Debt to income ratio Canada – what is a good ratio?

Posted on 28 May 2022

Written by Chris Galea

With household debt to income ratio in Canada at an all time high, now is a good time to be thinking about your own debt to income ratio. This peak indicates a drop in the average Canadian’s household disposable income, but a drastic increase in overall debt. Coupled with rising interest rates, this can be a threatening situation for many Canadians struggling with overwhelming debt. Anyone finding it difficult to make the minimum payments on their debt will not likely be thrilled to hear that their debts are due to become even more expensive. Debt to income ratios are tracked by the Canadian government – after all, if they grow, it is likely to have a negative impact on many Canadians’ financial health. You too will want to keep an eye on your debt to income ratio. It is a key factor that lenders and financial institutions use to determine whether or not to approve a loan. A high debt to income ratio can suggest risk in defaulting on loans, and financial vulnerability. In this article, we explain what a debt to income ratio truly is, and what yours means for you and your finances.

What is a debt to income ratio?

A debt to income ratio is a way of measuring the overall debt you hold against the overall amount of disposable household income that you have. It is a measure used by banks to provide a snapshot of your overall financial situation, and to determine how much of a risk you pose to lenders and financial institutions. If you are looking to take out a large loan like a car loan or a mortgage, you may therefore want to keep a close eye on your debt to income ratio in the time leading up to your major purchase. A debt to income ratio will factor in all of your debts, from credit card debts to personal loans, and so on.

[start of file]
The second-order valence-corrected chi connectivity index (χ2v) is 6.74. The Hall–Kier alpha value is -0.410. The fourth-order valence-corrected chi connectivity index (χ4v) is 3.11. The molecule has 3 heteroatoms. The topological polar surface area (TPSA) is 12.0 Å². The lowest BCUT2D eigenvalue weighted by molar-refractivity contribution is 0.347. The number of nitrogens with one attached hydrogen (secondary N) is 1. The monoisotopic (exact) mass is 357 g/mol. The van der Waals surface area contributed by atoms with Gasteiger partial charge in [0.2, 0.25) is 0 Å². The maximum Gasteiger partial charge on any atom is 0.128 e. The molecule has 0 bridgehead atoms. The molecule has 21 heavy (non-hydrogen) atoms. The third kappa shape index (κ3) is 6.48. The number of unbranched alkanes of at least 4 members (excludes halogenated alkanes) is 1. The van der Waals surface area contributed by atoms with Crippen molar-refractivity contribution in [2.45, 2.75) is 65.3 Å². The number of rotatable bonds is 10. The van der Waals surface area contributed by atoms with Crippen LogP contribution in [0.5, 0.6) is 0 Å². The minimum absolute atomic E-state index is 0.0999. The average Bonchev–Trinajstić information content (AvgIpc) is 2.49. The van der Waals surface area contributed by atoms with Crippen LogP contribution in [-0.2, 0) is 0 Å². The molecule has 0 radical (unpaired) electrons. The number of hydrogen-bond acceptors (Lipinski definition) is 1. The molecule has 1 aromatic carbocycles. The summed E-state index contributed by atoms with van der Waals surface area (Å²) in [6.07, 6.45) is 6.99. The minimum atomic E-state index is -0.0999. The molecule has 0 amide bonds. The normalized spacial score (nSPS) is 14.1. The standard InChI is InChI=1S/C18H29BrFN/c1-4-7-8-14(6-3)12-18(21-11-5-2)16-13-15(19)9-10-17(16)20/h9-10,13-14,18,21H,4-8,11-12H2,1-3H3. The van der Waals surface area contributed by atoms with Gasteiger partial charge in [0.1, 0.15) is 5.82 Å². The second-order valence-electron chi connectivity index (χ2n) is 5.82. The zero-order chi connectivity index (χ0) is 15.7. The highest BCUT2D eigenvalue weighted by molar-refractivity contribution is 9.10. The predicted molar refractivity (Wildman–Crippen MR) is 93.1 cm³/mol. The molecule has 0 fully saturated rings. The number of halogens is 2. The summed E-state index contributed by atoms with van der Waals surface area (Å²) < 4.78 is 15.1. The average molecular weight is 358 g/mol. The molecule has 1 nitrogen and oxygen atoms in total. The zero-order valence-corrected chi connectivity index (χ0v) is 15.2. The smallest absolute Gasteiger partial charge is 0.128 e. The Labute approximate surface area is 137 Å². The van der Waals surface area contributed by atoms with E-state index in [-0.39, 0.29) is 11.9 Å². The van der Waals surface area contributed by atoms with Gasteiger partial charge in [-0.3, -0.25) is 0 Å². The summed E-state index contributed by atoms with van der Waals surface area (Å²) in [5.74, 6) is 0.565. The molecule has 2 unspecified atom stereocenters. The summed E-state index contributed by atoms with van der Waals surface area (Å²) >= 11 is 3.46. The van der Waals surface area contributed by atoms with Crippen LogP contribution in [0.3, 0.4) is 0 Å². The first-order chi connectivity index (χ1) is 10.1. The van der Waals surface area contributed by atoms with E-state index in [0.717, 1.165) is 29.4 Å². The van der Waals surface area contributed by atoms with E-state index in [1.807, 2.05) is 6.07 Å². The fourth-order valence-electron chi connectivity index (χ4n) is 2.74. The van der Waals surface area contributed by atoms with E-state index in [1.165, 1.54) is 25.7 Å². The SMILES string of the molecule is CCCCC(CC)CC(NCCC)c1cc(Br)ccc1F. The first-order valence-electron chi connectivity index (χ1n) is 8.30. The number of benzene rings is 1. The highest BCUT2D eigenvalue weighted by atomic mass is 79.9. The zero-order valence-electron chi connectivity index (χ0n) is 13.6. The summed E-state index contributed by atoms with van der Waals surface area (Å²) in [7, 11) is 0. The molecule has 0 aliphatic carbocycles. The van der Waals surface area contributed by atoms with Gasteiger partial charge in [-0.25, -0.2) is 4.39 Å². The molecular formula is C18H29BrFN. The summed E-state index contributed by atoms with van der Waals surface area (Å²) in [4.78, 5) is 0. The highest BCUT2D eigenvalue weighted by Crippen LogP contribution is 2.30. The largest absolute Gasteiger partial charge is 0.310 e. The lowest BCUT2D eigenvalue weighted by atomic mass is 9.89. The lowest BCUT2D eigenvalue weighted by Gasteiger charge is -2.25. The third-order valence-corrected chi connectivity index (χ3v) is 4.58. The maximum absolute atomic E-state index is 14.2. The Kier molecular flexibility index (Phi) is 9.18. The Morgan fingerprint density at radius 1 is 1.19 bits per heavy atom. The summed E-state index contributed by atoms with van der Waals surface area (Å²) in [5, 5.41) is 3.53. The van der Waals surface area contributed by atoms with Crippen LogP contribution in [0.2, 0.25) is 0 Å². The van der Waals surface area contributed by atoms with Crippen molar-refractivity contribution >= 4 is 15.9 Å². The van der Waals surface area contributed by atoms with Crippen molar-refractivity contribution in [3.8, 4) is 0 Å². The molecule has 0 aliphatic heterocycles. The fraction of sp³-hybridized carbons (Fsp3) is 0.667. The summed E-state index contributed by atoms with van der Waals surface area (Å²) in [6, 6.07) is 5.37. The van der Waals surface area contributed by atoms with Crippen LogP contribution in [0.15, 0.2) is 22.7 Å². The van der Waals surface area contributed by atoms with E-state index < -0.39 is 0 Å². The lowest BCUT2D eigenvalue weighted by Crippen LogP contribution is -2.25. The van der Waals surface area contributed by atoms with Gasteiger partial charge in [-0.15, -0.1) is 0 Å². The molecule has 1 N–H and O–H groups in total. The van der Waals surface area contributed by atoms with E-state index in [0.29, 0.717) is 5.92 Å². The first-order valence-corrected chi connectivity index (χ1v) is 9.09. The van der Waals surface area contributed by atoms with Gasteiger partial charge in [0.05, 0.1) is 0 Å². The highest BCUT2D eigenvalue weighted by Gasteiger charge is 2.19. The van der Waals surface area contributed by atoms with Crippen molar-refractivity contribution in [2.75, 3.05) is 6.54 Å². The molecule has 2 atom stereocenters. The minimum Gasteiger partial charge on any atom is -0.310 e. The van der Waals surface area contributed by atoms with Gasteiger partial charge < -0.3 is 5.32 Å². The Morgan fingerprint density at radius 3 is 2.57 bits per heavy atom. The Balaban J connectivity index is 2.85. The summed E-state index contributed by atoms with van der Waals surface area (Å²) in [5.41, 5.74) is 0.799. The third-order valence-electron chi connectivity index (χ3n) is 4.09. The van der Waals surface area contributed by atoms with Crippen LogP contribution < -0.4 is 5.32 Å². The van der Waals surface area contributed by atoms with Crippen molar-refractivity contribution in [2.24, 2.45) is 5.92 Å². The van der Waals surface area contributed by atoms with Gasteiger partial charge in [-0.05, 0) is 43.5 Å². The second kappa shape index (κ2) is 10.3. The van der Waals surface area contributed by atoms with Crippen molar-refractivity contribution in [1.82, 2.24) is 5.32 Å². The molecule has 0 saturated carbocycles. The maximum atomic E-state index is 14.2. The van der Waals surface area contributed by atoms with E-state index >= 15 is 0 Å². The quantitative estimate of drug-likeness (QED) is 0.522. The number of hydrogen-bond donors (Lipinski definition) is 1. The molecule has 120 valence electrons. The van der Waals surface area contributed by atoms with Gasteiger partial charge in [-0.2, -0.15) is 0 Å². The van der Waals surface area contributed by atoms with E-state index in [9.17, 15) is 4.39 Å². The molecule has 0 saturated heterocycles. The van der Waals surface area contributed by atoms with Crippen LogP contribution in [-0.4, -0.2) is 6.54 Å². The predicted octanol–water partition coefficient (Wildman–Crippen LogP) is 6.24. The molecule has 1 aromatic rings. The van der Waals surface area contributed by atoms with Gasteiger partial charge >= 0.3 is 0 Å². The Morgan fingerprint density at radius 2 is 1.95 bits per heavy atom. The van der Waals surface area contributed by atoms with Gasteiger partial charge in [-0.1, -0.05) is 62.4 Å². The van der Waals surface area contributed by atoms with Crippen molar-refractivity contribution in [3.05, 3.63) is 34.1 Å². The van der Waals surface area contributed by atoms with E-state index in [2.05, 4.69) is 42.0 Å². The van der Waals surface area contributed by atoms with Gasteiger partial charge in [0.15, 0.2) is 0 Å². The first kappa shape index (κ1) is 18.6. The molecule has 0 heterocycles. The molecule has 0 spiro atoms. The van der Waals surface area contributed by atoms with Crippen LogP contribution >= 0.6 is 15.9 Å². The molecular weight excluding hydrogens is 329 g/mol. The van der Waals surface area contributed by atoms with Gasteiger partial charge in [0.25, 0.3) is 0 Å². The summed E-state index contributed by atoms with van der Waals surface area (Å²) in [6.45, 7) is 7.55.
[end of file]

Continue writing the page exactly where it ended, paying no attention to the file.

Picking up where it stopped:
How do you calculate your debt to income ratio?

It is pretty simple to calculate your debt to income ratio. All you need to do is add up all of your independent debts, including any mortgages, car loans, credit card debts, payday loans, student loans, and so on. Your income refers to any money brought in by yourself or your spouse, any child support you receive, and any pension you may be eligible for. You then divide this amount by your annual gross income before other deductions are made. The calculation is pretty straightforward to make, and this will give you your debt to income ratio. Typically, you will land at a percentage, or a dollar quantity of debt owed per dollar of overall income. The lower this figure is, the more favourably most financial institutions will view your situation. If your ratio is over 100%, it means that the amount of debt you owe is greater than your income, which probably means you need to find a form of debt relief immediately. Generally speaking, a healthy debt to income ratio is anything below the 40-45% benchmark. Ultimately, the lower the better.

Why does a debt to income ratio matter?